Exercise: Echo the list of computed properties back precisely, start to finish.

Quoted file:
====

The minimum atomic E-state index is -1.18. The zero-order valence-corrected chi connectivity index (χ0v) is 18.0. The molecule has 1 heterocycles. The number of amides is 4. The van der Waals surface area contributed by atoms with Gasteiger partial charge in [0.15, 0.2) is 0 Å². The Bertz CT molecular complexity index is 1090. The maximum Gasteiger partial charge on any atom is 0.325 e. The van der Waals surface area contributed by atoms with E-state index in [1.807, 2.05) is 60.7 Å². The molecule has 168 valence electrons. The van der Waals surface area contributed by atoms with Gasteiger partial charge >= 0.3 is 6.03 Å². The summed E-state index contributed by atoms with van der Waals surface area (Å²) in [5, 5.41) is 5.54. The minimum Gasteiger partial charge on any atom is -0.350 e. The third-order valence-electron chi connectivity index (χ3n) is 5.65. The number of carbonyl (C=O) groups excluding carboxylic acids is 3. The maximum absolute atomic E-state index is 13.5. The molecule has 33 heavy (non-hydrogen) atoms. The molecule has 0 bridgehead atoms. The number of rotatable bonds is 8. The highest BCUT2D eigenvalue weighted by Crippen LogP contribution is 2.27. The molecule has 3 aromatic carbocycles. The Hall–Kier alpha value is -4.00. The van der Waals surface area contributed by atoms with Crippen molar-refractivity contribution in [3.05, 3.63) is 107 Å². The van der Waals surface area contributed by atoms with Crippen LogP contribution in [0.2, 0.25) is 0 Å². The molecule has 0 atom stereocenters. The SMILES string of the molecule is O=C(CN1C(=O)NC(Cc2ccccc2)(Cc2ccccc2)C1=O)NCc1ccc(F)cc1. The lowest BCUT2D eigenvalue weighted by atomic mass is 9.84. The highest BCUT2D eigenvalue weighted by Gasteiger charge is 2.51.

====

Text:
The minimum atomic E-state index is -1.18. The zero-order valence-corrected chi connectivity index (χ0v) is 18.0. The molecule has 1 heterocycles. The number of amides is 4. The van der Waals surface area contributed by atoms with Gasteiger partial charge in [0.15, 0.2) is 0 Å². The Bertz CT molecular complexity index is 1090. The maximum Gasteiger partial charge on any atom is 0.325 e. The van der Waals surface area contributed by atoms with E-state index in [1.807, 2.05) is 60.7 Å². The molecule has 168 valence electrons. The van der Waals surface area contributed by atoms with Gasteiger partial charge >= 0.3 is 6.03 Å². The summed E-state index contributed by atoms with van der Waals surface area (Å²) in [5, 5.41) is 5.54. The minimum Gasteiger partial charge on any atom is -0.350 e. The third-order valence-electron chi connectivity index (χ3n) is 5.65. The number of carbonyl (C=O) groups excluding carboxylic acids is 3. The maximum absolute atomic E-state index is 13.5. The molecule has 33 heavy (non-hydrogen) atoms. The molecule has 0 bridgehead atoms. The number of rotatable bonds is 8. The highest BCUT2D eigenvalue weighted by Crippen LogP contribution is 2.27. The molecule has 3 aromatic carbocycles. The Hall–Kier alpha value is -4.00. The van der Waals surface area contributed by atoms with Crippen molar-refractivity contribution in [3.05, 3.63) is 107 Å². The van der Waals surface area contributed by atoms with Crippen LogP contribution in [0.2, 0.25) is 0 Å². The molecule has 0 atom stereocenters. The SMILES string of the molecule is O=C(CN1C(=O)NC(Cc2ccccc2)(Cc2ccccc2)C1=O)NCc1ccc(F)cc1. The lowest BCUT2D eigenvalue weighted by atomic mass is 9.84. The highest BCUT2D eigenvalue weighted by Gasteiger charge is 2.51.